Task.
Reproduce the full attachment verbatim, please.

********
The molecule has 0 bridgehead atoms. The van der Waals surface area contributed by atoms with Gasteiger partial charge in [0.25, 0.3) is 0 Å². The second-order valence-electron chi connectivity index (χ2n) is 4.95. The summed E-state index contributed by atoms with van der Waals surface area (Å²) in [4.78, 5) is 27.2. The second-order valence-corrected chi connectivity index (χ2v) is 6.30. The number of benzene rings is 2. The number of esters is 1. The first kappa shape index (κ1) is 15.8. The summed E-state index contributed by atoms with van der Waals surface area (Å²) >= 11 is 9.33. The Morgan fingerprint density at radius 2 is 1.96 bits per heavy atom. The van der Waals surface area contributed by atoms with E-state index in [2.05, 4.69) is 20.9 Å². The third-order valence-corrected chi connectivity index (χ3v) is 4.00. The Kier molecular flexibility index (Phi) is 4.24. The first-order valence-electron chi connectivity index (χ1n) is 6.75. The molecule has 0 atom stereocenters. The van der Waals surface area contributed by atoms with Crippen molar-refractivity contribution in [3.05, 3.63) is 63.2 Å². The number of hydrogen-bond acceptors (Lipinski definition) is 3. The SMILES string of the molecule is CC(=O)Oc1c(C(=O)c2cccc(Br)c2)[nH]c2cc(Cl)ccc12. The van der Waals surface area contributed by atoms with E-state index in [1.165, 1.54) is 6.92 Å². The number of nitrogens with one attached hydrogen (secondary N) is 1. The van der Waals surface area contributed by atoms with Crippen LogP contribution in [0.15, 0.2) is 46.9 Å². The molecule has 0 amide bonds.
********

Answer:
The molecule has 0 bridgehead atoms. The van der Waals surface area contributed by atoms with Gasteiger partial charge in [0.25, 0.3) is 0 Å². The second-order valence-electron chi connectivity index (χ2n) is 4.95. The summed E-state index contributed by atoms with van der Waals surface area (Å²) in [4.78, 5) is 27.2. The second-order valence-corrected chi connectivity index (χ2v) is 6.30. The number of benzene rings is 2. The number of esters is 1. The first kappa shape index (κ1) is 15.8. The summed E-state index contributed by atoms with van der Waals surface area (Å²) >= 11 is 9.33. The Morgan fingerprint density at radius 2 is 1.96 bits per heavy atom. The van der Waals surface area contributed by atoms with E-state index in [2.05, 4.69) is 20.9 Å². The third-order valence-corrected chi connectivity index (χ3v) is 4.00. The Kier molecular flexibility index (Phi) is 4.24. The first-order valence-electron chi connectivity index (χ1n) is 6.75. The molecule has 0 atom stereocenters. The van der Waals surface area contributed by atoms with Crippen molar-refractivity contribution in [3.05, 3.63) is 63.2 Å². The number of hydrogen-bond acceptors (Lipinski definition) is 3. The SMILES string of the molecule is CC(=O)Oc1c(C(=O)c2cccc(Br)c2)[nH]c2cc(Cl)ccc12. The van der Waals surface area contributed by atoms with E-state index in [1.165, 1.54) is 6.92 Å². The number of nitrogens with one attached hydrogen (secondary N) is 1. The van der Waals surface area contributed by atoms with Crippen LogP contribution in [0.15, 0.2) is 46.9 Å². The molecule has 0 amide bonds.